IDLE and turtle

dbrown2 at dbrown2 at
Tue Mar 23 17:03:59 CET 2004

Gregor Lingl <glingl at> wrote in message news:<405F2941.8070807 at>


> With Python 2.2 and IDLE 0.8 it was no problem to use (and
> Tkinter in general) interactively, because tha application and IDLE
> itself ran in the same process (using the same mainloop()).


> *Fortunately* there is a way to use the new IDLE 1.0 exactly the
> same way as the old IDLE 0.8: to use it with the -n option.
> Under Windows e. g. you have to change the link which calls IDLE as
> follows (or similar):
> C:\Python23\pythonw.exe "C:\Python23\Lib\idlelib\idle.pyw " -n
> This makes IDLE starting up without subprocesses, which is indicated
> by the message
> IDLE 1.0.2      ==== No Subprocess ====


> I use to use two versions of IDLE (and I have two coresponding icons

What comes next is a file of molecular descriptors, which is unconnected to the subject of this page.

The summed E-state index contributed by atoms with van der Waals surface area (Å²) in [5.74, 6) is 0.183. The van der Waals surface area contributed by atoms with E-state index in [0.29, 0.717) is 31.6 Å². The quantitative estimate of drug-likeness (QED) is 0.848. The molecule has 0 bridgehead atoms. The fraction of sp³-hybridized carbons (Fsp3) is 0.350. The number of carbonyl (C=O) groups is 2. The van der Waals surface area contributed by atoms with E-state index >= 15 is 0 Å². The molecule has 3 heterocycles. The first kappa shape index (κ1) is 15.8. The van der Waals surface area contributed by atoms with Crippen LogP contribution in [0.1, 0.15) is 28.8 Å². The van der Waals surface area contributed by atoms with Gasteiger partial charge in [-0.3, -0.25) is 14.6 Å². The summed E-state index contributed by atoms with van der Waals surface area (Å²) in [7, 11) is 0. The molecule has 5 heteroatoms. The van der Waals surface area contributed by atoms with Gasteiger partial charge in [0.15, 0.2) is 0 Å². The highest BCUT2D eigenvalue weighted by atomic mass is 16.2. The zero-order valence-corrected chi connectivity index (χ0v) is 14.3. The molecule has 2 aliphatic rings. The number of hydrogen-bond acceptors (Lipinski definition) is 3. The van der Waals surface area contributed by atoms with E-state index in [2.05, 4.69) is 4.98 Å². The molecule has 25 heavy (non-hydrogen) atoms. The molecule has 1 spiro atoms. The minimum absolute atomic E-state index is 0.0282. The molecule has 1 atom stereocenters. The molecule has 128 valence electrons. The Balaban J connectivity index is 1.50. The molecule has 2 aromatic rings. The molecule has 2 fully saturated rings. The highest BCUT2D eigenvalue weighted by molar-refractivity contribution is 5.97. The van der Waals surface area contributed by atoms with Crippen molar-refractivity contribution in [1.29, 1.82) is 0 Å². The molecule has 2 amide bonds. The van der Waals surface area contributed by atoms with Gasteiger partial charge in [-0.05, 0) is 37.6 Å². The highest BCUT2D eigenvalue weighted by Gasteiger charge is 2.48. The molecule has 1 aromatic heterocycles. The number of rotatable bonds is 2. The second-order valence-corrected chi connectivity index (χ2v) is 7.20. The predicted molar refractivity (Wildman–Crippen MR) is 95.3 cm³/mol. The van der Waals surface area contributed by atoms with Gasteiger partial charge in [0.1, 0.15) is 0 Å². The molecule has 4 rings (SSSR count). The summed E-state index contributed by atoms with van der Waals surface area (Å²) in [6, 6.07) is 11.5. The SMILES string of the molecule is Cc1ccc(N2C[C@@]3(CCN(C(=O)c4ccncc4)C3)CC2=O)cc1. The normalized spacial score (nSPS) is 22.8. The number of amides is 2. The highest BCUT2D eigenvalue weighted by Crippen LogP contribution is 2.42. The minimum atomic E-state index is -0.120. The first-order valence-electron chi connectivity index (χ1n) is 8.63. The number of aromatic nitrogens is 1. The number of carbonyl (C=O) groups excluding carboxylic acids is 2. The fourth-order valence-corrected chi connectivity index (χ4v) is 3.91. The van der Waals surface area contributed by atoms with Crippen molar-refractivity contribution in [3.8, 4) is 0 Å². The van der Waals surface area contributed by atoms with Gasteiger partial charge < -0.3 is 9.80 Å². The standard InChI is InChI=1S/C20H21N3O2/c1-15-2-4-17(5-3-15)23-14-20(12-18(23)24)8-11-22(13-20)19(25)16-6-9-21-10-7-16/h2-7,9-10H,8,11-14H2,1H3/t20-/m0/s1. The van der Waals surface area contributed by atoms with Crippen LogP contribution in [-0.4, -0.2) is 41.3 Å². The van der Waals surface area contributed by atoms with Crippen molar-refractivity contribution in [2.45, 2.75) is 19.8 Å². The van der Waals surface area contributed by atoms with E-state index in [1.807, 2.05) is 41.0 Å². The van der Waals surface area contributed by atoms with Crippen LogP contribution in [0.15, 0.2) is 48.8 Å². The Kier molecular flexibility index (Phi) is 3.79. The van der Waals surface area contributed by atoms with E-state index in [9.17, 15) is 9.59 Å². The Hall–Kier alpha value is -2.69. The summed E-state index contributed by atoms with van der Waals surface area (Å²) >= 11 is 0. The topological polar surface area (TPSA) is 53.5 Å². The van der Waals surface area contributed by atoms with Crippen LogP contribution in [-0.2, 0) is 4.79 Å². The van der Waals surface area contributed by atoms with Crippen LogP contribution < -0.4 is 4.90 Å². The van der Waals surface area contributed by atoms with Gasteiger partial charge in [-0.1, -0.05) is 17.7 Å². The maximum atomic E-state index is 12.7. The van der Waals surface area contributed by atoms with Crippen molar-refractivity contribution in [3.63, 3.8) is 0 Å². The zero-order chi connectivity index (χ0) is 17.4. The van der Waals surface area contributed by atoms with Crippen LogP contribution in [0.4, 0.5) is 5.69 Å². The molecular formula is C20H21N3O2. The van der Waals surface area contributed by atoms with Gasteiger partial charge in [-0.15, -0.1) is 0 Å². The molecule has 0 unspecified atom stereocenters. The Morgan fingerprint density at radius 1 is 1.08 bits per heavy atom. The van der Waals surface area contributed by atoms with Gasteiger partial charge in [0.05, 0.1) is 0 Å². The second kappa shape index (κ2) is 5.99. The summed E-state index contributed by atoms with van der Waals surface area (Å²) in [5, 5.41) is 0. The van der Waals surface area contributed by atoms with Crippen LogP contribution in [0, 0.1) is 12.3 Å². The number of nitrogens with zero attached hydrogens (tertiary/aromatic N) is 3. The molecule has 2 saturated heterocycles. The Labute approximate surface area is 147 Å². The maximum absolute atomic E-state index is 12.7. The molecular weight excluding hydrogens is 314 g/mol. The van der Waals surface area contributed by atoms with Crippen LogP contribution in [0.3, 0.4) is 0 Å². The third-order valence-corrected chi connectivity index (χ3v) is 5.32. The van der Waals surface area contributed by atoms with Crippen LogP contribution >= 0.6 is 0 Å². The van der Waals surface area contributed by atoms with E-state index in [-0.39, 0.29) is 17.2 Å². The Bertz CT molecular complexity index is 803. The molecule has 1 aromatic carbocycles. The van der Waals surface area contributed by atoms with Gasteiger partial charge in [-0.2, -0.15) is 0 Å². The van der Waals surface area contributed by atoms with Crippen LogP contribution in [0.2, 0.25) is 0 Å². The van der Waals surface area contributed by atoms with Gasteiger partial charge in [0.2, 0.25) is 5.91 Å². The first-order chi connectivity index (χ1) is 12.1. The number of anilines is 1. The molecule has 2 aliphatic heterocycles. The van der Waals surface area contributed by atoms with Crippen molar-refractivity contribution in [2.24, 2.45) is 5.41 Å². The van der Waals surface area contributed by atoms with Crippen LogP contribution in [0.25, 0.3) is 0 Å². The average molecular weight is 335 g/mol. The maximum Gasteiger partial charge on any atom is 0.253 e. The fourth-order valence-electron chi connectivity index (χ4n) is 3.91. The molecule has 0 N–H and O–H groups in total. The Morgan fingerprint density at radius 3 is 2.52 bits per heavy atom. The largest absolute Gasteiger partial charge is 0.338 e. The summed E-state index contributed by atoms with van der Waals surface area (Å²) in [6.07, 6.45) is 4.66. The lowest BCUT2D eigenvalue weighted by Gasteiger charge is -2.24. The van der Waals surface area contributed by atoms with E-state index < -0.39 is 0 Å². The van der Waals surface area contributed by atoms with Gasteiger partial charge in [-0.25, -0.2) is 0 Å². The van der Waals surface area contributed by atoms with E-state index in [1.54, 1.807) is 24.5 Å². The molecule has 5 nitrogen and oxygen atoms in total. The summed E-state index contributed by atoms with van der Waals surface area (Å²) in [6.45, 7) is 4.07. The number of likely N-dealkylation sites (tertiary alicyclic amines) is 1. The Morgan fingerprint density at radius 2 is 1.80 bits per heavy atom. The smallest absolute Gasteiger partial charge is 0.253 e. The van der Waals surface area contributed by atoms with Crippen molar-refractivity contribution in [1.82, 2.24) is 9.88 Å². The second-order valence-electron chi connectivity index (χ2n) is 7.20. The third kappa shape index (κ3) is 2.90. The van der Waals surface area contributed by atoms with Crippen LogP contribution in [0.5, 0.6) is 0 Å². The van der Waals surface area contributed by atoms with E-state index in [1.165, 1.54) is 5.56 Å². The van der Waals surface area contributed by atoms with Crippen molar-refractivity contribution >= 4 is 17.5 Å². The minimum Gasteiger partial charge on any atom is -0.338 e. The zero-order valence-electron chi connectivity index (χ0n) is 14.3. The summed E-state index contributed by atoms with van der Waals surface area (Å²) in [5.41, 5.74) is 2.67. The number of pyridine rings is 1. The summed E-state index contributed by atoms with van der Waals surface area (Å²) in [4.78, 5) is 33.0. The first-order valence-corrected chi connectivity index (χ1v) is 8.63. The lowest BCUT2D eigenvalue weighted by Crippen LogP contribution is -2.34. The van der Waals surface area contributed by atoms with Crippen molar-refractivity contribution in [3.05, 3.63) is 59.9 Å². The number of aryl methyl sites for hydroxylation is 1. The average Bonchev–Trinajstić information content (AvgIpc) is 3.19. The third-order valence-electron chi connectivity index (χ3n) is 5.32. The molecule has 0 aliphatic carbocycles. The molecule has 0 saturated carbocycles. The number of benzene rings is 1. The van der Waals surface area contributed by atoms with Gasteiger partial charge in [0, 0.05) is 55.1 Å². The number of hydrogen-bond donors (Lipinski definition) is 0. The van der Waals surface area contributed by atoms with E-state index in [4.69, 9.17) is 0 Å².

> on my desktop). The one with the -n - option for interactive explorations,
> the other one, configured like it comes out of the box, for developing
> more complex programs.
> HTH, Gregor

Thanks very much for your advice Gregor.  This work-around works
reasonably well for me.  I actually was getting quite used to the
process behavior in the new IDLE version and trying to forget
reload().  Now though I started using the "if __name__ == '__main__'
trick at the bottom of my module to load the code for testing and it
seems to do the job.  I'm not sure if there are any implications for
memory leaks with Tkinter this way (I'm repeatedly creating turtle
graphics canvases for the display and then just closing the Tkinter
window later to rerun the code) but for my limited needs it works.

Still, I hope someone can find a good long-term solution to these
kinds of window system problems.


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